Friday, January 8, 2010

Tiger's actual problem

Thanks to Fox News analyst Brit Hume we now know the real issue of Tiger Woods adultery and subsequent fall from grace in the public eye. The problem is that Tiger's a Buddhist. Hume said he didn't "think that faith offers the kind of forgiveness and redemption that is offered by the Christian faith".

Tiger's problem isn't that he cheated. Tiger's problem is that his philosophical view doesn't allow him to move beyond it.

Hume has put his finger on the great attraction of U.S. brand Christianity. The public brand of faith that Americans adhere to gives the worshiper a perpetual Get Out of Jail Free Card, and if you are a public figure you may get to advance straight to Go and collect $200 million dollars as well.

American Christianity is the whiter-than-white brand of religion, washing your life sparkling clean of all stains if you publicly go through the spin cycle for all to see. Look at George W. He had an alcohol addition and used illegal drugs on a regular basis for years. You'd think that would preclude a political career. But, bingo, presto, change-o, he gets born again and his past life is gone, twirling down the sinkhole with the other stains and grey water of his old life. God forgave him, folks. That means you have to as well. Or are you better than God? Didn't think so.

W. was even guilty of that most unforgivable of sins in the U.S. public consciousness; he was a failed businessman. He had an appalling record of collapsed and bankrupt companies. In a country that worships business success with perhaps more overt frenzy that it does God, where the almighty dollar and capitalism are as iconic as the cross, failing in business again and again is a cardinal sin. Bingo, presto, change-o.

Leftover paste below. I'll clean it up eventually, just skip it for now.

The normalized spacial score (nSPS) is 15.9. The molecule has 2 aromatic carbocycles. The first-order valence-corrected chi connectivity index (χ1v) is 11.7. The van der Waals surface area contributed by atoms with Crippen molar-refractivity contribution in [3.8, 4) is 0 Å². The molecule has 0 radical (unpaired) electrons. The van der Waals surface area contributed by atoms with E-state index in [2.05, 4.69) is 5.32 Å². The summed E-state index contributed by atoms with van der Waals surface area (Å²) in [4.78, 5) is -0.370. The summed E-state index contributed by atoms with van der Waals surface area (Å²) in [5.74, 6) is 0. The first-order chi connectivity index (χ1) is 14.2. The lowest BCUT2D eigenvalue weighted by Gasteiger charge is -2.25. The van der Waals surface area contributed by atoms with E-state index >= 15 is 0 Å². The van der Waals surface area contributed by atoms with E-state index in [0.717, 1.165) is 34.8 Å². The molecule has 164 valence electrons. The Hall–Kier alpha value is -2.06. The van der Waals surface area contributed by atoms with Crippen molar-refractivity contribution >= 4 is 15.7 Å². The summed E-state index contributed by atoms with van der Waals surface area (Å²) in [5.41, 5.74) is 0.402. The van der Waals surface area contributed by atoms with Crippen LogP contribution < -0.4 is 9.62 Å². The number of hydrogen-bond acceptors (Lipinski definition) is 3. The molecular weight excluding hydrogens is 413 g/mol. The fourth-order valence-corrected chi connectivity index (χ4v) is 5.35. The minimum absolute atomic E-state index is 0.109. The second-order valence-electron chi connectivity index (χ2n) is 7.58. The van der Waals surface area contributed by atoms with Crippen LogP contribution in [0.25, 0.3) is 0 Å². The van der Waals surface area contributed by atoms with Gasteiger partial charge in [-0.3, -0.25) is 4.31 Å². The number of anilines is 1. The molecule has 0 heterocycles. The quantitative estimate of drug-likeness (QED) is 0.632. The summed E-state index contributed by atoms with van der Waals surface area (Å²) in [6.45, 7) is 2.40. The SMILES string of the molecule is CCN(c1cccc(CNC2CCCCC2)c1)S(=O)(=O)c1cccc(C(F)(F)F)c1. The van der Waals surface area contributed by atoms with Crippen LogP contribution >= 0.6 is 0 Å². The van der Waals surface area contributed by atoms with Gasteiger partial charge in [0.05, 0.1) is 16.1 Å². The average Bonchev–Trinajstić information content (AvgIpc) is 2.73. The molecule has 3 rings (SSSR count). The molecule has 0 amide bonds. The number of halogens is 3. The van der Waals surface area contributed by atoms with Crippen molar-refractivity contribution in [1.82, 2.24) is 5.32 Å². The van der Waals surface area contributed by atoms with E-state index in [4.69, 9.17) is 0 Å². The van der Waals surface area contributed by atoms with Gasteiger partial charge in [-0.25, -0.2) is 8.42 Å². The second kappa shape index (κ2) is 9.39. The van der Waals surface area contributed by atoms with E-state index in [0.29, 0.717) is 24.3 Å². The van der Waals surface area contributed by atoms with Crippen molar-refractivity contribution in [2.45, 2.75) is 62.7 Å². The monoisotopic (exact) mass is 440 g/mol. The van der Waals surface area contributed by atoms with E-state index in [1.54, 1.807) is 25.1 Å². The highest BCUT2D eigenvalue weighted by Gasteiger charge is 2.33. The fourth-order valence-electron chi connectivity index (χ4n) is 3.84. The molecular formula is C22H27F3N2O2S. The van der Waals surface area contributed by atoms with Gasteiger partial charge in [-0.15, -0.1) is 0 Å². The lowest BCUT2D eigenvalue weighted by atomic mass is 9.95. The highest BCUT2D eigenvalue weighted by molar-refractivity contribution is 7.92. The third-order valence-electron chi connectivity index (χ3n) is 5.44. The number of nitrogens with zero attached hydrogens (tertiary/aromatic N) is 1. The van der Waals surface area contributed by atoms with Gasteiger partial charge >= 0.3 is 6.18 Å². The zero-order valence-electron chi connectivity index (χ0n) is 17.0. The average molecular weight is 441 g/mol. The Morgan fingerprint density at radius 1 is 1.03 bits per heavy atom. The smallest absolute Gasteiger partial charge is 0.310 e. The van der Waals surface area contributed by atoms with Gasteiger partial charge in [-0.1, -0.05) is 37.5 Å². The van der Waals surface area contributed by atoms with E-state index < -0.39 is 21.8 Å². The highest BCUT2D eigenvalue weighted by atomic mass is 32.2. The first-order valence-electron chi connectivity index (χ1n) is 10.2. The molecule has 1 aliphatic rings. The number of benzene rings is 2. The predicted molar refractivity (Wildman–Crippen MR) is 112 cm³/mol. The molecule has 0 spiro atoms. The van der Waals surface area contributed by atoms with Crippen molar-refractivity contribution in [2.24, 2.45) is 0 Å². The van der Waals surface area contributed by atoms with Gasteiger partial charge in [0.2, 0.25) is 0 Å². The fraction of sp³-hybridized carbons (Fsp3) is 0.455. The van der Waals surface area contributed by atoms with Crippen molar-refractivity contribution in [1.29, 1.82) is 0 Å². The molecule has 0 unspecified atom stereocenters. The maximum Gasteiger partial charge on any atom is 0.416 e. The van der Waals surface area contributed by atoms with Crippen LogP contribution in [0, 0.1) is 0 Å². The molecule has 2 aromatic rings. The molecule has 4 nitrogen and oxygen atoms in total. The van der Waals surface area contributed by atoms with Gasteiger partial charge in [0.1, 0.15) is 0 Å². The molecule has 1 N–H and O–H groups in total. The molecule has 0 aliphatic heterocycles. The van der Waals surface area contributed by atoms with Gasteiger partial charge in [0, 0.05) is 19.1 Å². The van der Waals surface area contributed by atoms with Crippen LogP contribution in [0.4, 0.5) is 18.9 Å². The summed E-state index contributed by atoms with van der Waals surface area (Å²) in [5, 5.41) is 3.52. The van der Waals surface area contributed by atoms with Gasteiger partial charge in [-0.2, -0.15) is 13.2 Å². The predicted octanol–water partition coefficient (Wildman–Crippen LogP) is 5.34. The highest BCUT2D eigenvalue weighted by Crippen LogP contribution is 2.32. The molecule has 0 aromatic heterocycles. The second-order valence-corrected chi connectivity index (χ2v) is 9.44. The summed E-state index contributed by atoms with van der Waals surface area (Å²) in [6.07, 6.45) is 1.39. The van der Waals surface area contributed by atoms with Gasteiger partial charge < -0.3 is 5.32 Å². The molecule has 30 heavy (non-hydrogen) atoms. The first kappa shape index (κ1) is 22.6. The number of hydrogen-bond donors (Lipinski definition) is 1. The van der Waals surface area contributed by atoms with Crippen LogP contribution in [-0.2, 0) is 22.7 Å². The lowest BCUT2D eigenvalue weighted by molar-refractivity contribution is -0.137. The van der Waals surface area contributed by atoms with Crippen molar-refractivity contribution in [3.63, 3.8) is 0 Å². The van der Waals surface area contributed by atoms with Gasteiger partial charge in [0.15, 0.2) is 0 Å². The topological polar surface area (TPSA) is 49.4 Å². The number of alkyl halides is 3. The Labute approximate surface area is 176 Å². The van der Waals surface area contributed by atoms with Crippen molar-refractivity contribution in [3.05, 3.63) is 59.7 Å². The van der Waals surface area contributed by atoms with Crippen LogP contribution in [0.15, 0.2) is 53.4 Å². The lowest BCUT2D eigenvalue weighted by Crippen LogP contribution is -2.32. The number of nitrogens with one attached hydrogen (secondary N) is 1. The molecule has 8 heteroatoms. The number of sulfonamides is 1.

Brit Hume has a point. Plenty of other public figures in the U.S. have been caught cheating but have all turned potential career ending infidelities into mere road bumps by invoking the forgiveness of God. The sin isn't the problem. Adultery is almost expected of public figures. Babe Ruth, Wilt Chamberlain, Magic Johnson, Michael Jordan, Kobe Bryant, Bill Clinton, John Edwards, JFK, David Letterman, Jimmy Swaggert ... these are just the tip of the penis-shaped iceberg of those who have cheated on their wives and yet remained famous and even beloved by the American public.

No, Tiger's problem is that he is unable to forgive himself. He is trapped within his own Buddhist mind, seeing himself as unworthy and unforgivable. He sees the fault for his indiscretions are lying entirely within himself. He needs the cleaning action of U.S. brand Christianity to wash those sins away and leave him if not whiter-than-white, then at least a smooth shade of brown.

If Tiger were to become a Christian, as Hume would have it, he would then be able to demand forgiveness from the public, as once God forgives someone the rest of us are compelled to follow suit least we look like heretics.

Go on Tiger, give it a go. Let forgiveness into your life. Not forgiveness from your wife, your mistresses, your friends, your sponsors, your fans, or anyone earthly, but rather forgiveness from a higher, more powerful, incontestable source. After all, if you continue to blame yourself and stay out of the golf arena we all lose. Let Brit Hume's God wash you clean and tumble dry your image.

Also check out the Tiger Woods as Role Model website. How history makes fools of us all ...
Tiger thinks that being a good role model to others is even more important than his golf. He thinks his golf is just a vehicle for him to influence people. He wants to influence kids in a positive way. Tiger feels that's what it's all about ...

Tiger says that his religion [Buddhism] has given him self awareness. He says his religion has taught him that he is here to work on flaws in his personality ...
It even contain the address of his fan club.

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